A guest Blog from Stephanie Lynch
September 14, 2016 Susan Lyman
We are very pleased to have our guest blogger, Stephanie Lynch, howmuchisit.org, share this wonderful article on Dog Barking Laws. A special thanks to Stephanie from all of us at Tails Untold Personalized Pet Books.
Barking laws are designed to protect you from chronic barking at your neighbor’s house. Dogs barking can disrupt your sleep, your daily routine and even your health. To protect you from such harm, anti-barking laws are made.
Now, before we get into the specifics of dog barking laws, keep in mind that usually, the best course of action is to contact your neighbor in person. 90 percent of the time, your neighbor won’t know about the issue and will usually do something to resolve the problem. Bypassing this step may often lead to tension or even a lot of wasted time on your part.
Barking laws differ from city to city, but you can learn about them by calling the nearest animal control center or even contacting the local police department. Most of the time, if you search your city plus the word dog barking laws, you will get an official page telling you the local law and how to dispute a barking dog. Do keep in mind that before making a dispute, the local police department will put these complaints on the bottom of the list.
There are many common barking laws found throughout the United States and listed below are the most common types you may find in your local city.
The Multiple-Household Laws
According to this law, barking is considered illegal if the case goes to the court and the victim provides detailed information about the owner, dog and neighbors. The victim has to come forward with some neighbors who have the same complaints before the authorities can take any legal action.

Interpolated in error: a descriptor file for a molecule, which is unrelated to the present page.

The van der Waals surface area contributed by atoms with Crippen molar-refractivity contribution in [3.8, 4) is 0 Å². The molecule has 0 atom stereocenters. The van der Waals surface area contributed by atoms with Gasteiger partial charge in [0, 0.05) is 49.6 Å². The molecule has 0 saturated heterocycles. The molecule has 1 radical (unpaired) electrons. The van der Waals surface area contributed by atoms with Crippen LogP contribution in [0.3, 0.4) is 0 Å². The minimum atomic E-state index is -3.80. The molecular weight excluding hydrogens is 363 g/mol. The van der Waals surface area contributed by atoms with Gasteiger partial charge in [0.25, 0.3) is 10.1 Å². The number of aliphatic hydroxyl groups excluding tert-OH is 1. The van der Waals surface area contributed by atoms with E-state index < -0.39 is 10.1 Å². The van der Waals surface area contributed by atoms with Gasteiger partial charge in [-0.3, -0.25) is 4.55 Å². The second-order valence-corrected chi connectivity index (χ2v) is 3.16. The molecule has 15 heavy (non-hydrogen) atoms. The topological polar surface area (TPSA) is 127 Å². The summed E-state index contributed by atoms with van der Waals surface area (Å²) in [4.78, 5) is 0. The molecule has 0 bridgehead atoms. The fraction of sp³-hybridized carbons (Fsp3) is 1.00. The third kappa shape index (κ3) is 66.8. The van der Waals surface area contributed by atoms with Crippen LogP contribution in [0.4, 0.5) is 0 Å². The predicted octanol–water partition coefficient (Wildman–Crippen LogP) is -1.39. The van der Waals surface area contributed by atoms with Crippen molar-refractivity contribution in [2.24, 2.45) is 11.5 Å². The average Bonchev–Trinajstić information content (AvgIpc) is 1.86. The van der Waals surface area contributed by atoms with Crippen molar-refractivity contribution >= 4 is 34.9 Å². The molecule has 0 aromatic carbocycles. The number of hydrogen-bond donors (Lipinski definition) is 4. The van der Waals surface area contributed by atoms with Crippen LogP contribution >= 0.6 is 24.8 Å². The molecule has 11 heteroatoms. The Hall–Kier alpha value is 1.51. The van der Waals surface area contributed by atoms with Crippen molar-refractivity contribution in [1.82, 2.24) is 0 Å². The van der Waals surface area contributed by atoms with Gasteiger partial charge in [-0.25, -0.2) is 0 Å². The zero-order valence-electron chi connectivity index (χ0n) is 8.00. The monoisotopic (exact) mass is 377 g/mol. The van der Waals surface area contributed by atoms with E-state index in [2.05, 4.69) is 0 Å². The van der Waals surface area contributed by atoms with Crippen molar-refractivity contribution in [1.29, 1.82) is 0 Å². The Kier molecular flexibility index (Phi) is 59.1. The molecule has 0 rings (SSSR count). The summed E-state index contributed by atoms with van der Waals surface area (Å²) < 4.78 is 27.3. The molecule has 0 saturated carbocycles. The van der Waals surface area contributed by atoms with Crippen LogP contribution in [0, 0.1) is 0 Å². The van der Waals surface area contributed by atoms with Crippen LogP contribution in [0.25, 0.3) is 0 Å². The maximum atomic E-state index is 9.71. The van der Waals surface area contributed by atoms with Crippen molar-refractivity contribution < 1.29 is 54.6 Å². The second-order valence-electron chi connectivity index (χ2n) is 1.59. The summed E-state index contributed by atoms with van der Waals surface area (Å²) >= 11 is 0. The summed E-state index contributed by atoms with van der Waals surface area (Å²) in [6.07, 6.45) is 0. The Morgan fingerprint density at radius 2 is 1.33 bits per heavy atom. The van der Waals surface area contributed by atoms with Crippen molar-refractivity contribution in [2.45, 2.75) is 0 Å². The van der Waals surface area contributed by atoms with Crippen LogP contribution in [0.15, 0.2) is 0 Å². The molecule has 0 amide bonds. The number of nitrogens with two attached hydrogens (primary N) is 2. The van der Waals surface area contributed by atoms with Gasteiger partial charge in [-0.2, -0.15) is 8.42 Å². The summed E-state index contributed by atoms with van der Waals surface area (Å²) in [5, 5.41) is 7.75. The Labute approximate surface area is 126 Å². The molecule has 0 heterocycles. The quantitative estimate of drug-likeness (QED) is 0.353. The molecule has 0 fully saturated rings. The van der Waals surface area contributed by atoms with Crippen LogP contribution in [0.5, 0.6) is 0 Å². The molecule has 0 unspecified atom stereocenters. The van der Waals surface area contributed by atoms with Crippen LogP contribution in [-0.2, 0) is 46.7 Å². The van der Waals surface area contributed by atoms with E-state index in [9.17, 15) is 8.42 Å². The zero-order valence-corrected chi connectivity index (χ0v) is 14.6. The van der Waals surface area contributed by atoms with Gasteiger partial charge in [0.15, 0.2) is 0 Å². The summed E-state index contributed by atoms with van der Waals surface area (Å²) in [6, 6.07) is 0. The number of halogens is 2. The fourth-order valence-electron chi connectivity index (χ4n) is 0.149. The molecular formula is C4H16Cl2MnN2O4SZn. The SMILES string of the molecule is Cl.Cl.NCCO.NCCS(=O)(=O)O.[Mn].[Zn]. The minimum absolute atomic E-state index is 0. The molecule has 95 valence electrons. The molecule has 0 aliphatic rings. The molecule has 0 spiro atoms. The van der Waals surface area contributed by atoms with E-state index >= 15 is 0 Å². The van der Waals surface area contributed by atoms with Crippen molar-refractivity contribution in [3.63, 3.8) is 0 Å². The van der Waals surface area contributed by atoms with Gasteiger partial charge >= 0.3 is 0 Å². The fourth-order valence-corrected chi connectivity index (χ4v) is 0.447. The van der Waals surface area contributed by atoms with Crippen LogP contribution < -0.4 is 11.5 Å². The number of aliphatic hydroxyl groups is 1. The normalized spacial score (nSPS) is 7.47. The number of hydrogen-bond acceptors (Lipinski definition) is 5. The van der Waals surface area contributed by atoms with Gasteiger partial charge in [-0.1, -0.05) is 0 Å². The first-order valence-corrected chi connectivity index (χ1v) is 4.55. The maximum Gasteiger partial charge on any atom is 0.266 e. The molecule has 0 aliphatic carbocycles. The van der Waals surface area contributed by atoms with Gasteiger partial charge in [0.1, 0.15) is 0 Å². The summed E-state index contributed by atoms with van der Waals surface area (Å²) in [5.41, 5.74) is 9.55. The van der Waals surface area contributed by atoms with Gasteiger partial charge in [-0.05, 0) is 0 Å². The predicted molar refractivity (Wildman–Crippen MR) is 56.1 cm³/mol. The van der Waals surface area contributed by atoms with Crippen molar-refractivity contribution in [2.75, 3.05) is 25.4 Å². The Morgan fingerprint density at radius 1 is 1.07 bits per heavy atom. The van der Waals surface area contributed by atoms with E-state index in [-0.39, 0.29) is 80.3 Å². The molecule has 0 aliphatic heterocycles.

Before it can go to court, however, you will more than likely have to meet with the neighbor, write a detailed letter complaint, file legal papers and gather relevant data. As you can only imagine, hiring a lawyer can be expensive, www.howmuchisit.org if you choose to do it on your own, it can eat up a lot of your time.
This is the only law that requires more than one complaint before the judge may agree to take legal action. There is no specific information in the ordinances of this law as to whether or not it is illegal for the owner to allow their dog to bark. It only depends on the judge to declare that, whether or not, the barking in your situation is illegal. In simple words, this law states the barking is illegal only if the judge says that it is illegal.
The major problem with this law is that most people do not agree to get involved since it can cause conflicts or can take up too much of their time.
The Single Complaint Victim-Driven Laws
To file a complaint according to this law, one has to pass all the procedures as with multiple-household laws but with a single complaint in effect. Only a single victim without any neighbors within a certain radius can take advantage of this law, but most cities don’t have this law in effect, so don’t count on this working for your situation.
The major problem with this law is that it’s going to be you versus the neighbor and most cases don’t make it to court.
The Consecutive-Disruption Ordinances
The consecutive-disruption law only protects you from the noise of a dog that has the habit of barking virtually non-stop. The authorities only take action when the dog barks continuously for a number of minutes, and the amount can be random depending on the local law. Most of the time, it will be around 20 minutes.
This law is not exactly the answer to your problems. Under these ordinances, barking is illegal only if the owner allows the dog to bark continuously without any breaks. But, if the dog stops barking after a few minutes and starts after a few seconds, the countdown resets and begins from the start.
The Common Law
According to this law, if your neighbor’s dog is barking, you can settle the dispute by talking to your neighbor. This law forces the people to settle their disputes by talking to each other before going to the authorities. Most of the time, a neighbor may not know about their dog’s barking and will take action to prevent it, while others may be stubborn and tell you to get lost. Whatever your local laws may be, this is often the first route you will have to take. If you’re curious about the dog laws more in details, BarkingDogs.net went into more detail, along with stories about people who have successfully worked with the law.